February 27, 2008
may the best votes win!
Regardless of who "wins" the Democratic primary elections next week, neither candidate will win enough delegates to win the nomination. All that will happen is that both will win more delegates in proportion to the vote. If the races are close, this means there will be no major net change, and Hillary Clinton and Barack Obama's delegate stalemate will remain with neither a clear winner.
Unfortunately, the endless debates, countless vote counts, and exciting predictions make the process seem a lot more democratic than it really is.
However, Americans are now waking up to the ugly secret that in the Democratic Party, some votes (those of the superdelegates) count more than other votes. A lot more:
Clinton, former president Bill Clinton (a superdelegate himself) and their allies have been working aggressively for months to court the superdelegates, drawing on old loyalties to open a huge advantage for the senator from New York in total delegates amassed.More here from Sean Gonsalves of the Cape Cod Times:
What if Clinton and Obama are neck-and-neck on the delegate count going into the convention and the superdelegates aren't just a deciding factor but the deciding factor? What if the Clinton super delegate "firewall" trend continues and these super delegates end up crowning Hillary king, even though Obama gets more votes?That was written on February 11, and right now, I'd say the "what if" is looking more and more like a political certainty.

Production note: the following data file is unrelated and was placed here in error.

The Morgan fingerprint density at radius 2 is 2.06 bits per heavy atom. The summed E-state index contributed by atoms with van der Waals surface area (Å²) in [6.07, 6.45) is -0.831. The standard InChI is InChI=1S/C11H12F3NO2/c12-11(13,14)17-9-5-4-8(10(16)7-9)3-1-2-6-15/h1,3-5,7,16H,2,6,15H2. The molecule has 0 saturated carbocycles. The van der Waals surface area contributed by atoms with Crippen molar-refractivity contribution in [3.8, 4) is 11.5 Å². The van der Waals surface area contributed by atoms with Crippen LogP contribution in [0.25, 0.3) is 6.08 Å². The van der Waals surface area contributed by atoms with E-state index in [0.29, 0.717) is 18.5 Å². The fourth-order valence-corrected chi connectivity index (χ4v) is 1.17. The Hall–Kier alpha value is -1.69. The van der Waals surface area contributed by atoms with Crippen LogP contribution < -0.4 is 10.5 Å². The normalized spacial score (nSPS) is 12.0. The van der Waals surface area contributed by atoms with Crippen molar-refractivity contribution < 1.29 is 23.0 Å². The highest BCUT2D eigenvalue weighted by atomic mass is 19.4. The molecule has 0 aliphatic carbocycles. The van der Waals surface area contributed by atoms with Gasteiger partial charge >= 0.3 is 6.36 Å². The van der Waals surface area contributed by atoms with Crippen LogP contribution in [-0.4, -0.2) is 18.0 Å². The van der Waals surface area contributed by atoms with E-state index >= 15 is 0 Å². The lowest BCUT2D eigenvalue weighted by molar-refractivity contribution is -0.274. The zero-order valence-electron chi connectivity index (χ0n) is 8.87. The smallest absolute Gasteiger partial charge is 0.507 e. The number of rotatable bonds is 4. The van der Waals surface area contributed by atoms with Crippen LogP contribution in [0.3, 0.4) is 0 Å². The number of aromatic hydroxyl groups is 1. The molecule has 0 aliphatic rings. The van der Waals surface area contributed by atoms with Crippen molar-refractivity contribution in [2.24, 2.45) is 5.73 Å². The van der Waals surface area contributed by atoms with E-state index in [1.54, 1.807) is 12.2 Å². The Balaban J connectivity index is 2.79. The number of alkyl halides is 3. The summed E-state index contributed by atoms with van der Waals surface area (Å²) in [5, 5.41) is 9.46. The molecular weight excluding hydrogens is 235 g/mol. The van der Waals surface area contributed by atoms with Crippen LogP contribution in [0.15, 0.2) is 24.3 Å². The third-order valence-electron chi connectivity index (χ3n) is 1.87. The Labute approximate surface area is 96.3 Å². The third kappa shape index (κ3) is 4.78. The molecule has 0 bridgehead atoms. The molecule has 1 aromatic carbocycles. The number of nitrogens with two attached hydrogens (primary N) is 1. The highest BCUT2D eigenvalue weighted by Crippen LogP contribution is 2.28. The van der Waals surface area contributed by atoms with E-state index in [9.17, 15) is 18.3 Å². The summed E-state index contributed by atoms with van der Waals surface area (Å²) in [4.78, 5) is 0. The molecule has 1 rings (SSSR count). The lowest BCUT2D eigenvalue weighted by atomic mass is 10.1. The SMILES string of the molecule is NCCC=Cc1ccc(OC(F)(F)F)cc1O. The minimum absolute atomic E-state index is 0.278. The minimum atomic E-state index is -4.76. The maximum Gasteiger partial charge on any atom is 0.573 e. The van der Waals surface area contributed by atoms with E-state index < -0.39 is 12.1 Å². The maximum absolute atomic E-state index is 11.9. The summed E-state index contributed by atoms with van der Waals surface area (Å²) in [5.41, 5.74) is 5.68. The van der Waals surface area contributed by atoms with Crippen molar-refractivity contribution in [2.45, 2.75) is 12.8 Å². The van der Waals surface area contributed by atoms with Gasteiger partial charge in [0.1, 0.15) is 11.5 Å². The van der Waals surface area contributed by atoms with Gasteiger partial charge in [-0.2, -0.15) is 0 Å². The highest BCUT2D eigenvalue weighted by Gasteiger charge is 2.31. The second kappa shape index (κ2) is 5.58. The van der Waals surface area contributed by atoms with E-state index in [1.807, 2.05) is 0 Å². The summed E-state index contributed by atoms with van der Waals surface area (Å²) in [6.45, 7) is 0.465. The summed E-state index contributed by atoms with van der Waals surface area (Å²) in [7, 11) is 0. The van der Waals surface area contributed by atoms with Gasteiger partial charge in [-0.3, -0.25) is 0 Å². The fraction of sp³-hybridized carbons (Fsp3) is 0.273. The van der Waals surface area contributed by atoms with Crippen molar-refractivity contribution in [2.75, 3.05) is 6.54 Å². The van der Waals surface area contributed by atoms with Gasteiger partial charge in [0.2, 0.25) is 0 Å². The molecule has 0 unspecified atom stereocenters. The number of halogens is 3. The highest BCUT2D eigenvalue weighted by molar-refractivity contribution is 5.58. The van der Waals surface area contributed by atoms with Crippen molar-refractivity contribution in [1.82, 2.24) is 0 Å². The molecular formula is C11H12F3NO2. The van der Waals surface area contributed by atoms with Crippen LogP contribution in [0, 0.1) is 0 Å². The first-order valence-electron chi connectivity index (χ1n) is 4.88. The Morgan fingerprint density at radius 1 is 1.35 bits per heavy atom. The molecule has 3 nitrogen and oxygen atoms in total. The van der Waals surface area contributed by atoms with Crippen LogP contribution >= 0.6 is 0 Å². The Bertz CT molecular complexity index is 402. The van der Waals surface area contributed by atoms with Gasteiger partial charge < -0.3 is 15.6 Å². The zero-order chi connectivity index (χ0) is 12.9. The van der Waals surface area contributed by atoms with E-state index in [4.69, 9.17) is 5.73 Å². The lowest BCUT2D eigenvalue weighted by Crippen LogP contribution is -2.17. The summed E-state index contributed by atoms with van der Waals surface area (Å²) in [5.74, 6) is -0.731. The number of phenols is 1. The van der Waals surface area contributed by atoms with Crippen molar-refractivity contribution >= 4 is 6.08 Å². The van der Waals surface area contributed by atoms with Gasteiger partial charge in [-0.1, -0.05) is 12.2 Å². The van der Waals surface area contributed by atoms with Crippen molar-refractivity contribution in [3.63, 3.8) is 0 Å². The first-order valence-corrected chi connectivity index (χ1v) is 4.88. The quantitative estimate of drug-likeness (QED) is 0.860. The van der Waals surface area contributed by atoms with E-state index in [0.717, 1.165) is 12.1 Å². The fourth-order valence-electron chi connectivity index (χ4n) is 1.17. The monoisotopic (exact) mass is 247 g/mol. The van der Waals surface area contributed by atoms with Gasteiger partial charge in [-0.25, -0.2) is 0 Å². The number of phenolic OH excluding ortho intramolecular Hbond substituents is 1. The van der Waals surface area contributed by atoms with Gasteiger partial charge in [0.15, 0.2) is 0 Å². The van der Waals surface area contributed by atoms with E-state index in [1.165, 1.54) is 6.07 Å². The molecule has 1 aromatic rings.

What has become increasingly obvious (even to political outsiders) is that because the votes in the remaining primaries will not be enough to put either candidate over the magic number, this race will be decided by a few hundred people -- known collectively as "the superdelegates."
I'd say the smoke-filled rooms are back! But I can't say that, because today's Democratic Party activists are about as tolerant of smoking as Iranian mullahs are of gay disco dancing. Maybe no-smoking-sign-filled rooms.
This is shaping up to be an all-out war, waged delegate by delegate.
They could have saved them the trouble by not bothering with the primaries, and just let the party insiders decide who gets it. I can't think of a better way to create a permanent rupture than allowing a class of young, starry-eyed idealists not only to vote for the candidate of their dreams (a man they consider the literal embodiment of "hope") , but then actually see him win democratically, and in a crowning blow, finally see hope destroyed in the most undemocratic manner imaginable.
To fuel the animosity this shattering of hope will cause, there will doubtless be lots of individual horror stories about idealistic delegates who found themselvse forced to switch sides.
The more I read about superdelegates, the more I shudder at the thought of being one.
Exactly who are these people? Some 800 strong, they are by no means experienced players of political hardball, yet Hillary Clinton has hired the hardest of the hardballers (Harold Ickes) to do precisely that. The hardball game has barely started, but already, there are numerous stories of what is euphemistically being called "aggressive lobbying."
As the LA Times relates, many of the superdelegates were not prepared for what seems to be their fate: